Broadly, our research aims to develop a base of design knowledge that can inform the design and development of learning interventions that target underserved learners in both the developing and industrialized world. Our interests integrates specialist language that intersect language literacy with specific domains, and forms of embodied and kinesthetic learning -- dominant in agrarian communities -- that complement verbal and visual communication.
MILLEE: Mobile and Immersive Learning
for Literacy in Emerging Economies
Cellphone applications that enable children in the developing world to acquire language literacy in immersive, game-like environments. We aim to make localized language learning resources more accessible to underprivileged children, at times and places that are more convenient than schools. After 10+ rounds of field studies in the past 6 years, we are scaling up our pilots in India and elsewhere.
Playpower: Affordable, Effective, Fun Games for Learning in the Developing World
An open community that develops educational games for affordable gaming platforms throughout the developing world. These games target health, computer literacy, language literacy and STEM (science, technology, engineering and math). We are starting with an existing 8-bit, TV-computer that is currently sold in dozens of developing countries for as little as $10.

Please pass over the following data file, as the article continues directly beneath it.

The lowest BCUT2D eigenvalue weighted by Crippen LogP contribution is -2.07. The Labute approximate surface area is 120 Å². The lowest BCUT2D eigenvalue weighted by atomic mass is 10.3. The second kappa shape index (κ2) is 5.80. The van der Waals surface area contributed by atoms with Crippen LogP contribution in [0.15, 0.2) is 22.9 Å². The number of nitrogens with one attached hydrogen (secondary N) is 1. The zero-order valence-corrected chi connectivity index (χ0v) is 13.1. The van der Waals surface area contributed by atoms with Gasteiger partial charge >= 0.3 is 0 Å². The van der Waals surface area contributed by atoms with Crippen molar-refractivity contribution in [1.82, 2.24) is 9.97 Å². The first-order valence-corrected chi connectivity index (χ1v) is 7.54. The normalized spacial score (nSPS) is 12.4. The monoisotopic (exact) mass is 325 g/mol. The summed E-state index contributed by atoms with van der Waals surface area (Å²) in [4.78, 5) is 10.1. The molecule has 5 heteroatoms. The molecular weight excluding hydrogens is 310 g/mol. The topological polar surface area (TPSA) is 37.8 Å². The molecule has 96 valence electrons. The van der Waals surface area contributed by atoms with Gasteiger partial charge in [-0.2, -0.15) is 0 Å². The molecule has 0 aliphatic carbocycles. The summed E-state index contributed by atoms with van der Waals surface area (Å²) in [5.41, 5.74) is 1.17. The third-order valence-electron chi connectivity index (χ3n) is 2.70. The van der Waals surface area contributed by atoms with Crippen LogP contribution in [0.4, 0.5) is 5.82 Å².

ROWDI: Reading Our World Digitally
Motion-sensing games that middle school students and educators in the US can author to support adolescent literacy learning in the classroom. The game scenes are in turn based on adolescent fiction that students read in their classrooms. Our research goal is to understand how physical actions relate to learning and reading comprehension processes.
SMART: Speech-enabled Mobile Assisted Reading Technology.
Learning how to read in a new language is time and practice intensive. SMART applications enable children to practice language literacy both during and outside regular school hours, thereby gaining additional exposure at convenient times. In particular, SMART applications on mobile devices incorporate speech-recognition support for understanding children's speech and providing appropriate feedback.
Wumun: A Design Model for Women's Empowerment in the Developing World
An exploration of the design space for appropriate technology to empower non-government organizations working to improve gender equity. We study NGO best practices, developmental trajectories of the women they target, and how technology designs for employability skills and social empowerment need to take the unique characteristics of each developmental stage into account.